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The Capital Region of Denmark - a part of Copenhagen University Hospital
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Alterations in the brain's connectome during recovery from severe traumatic brain injury: protocol for a longitudinal prospective study

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INTRODUCTION: Traumatic brain injury (TBI) is considered one of the most pervasive causes of disability in people under the age of 45. TBI often results in disorders of consciousness, and clinical assessment of the state of consciousness in these patients is challenging due to the lack of behavioural responsiveness. Functional neuroimaging offers a means to assess these patients without the need for behavioural signs, indicating that brain connectivity plays a major role in consciousness emergence and maintenance. However, little is known regarding how changes in connectivity during recovery from TBI accompany changes in the level of consciousness. Here, we aim to combine cutting-edge neuroimaging techniques to follow changes in brain connectivity in patients recovering from severe TBI.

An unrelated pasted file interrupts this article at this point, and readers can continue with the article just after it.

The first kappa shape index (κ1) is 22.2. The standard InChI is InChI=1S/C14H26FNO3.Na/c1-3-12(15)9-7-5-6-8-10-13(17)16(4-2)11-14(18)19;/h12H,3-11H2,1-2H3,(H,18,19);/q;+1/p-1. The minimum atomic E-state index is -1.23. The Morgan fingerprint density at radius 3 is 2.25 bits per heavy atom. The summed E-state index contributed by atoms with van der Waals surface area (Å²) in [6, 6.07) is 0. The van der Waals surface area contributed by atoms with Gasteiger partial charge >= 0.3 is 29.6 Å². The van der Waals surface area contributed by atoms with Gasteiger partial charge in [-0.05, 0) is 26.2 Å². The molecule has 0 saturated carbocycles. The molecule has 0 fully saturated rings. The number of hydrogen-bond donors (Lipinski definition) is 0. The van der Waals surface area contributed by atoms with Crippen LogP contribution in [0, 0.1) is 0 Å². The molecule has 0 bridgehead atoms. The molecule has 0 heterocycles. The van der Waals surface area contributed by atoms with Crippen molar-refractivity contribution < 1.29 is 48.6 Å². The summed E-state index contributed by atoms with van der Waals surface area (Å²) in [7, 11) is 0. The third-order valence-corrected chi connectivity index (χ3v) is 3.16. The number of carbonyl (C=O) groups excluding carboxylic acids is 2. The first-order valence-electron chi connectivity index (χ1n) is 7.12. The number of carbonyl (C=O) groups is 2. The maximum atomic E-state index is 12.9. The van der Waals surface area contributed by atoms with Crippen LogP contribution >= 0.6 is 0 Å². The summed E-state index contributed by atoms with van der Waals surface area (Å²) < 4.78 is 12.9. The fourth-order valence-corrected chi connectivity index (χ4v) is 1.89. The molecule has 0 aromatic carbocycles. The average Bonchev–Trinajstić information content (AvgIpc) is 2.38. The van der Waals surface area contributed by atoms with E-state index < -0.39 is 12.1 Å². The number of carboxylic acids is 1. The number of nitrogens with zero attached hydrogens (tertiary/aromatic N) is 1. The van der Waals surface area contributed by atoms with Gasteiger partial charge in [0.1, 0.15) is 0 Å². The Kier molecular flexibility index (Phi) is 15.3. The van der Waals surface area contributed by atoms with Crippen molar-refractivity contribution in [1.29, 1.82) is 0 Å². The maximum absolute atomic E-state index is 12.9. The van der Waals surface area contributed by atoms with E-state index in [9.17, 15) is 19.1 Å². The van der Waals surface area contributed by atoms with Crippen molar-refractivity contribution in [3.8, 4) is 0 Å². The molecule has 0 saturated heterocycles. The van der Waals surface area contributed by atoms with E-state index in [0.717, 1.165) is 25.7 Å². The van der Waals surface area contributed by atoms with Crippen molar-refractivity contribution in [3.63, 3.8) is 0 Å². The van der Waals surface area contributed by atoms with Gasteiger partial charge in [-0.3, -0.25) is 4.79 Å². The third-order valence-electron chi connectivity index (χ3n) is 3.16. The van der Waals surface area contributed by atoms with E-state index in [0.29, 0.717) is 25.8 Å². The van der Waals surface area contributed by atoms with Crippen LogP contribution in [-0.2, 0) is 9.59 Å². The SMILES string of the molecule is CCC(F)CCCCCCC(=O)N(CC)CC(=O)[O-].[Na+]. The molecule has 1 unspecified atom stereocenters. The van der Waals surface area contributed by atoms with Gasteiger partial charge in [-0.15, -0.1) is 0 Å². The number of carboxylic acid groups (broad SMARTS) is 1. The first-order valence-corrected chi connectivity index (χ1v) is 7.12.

METHODS AND ANALYSIS: A multimodal, longitudinal assessment of 30 patients in the subacute stage after severe TBI will be made comprising an MRI session combined with electroencephalography (EEG), a positron emission tomography session and a transcranial magnetic stimulation (TMS) combined with EEG (TMS/EEG) session. A group of 20 healthy participants will be included for comparison. Four sessions for patients and two sessions for healthy participants will be planned. Data analysis techniques will focus on whole-brain, both data-driven and hypothesis-driven, connectivity measures that will be specific to the imaging modality.

ETHICS AND DISSEMINATION: The project has received ethical approval by the local ethics committee of the Capital Region of Denmark and by the Danish Data Protection. Results will be published as original research articles in peer-reviewed journals and disseminated in international conferences. None of the measurements will have any direct clinical impact on the patients included in the study but may benefit future patients through a better understanding of the mechanisms underlying the recovery process after TBI. TRIAL REGISTRATION NUMBER NCT02424656; PRE-RESULTS.

Original languageEnglish
JournalB M J Open
Volume7
Issue number6
Pages (from-to)e016286
ISSN2044-6055
DOIs
Publication statusPublished - 1 Jun 2017

    Research areas

  • Journal Article

ID: 50611525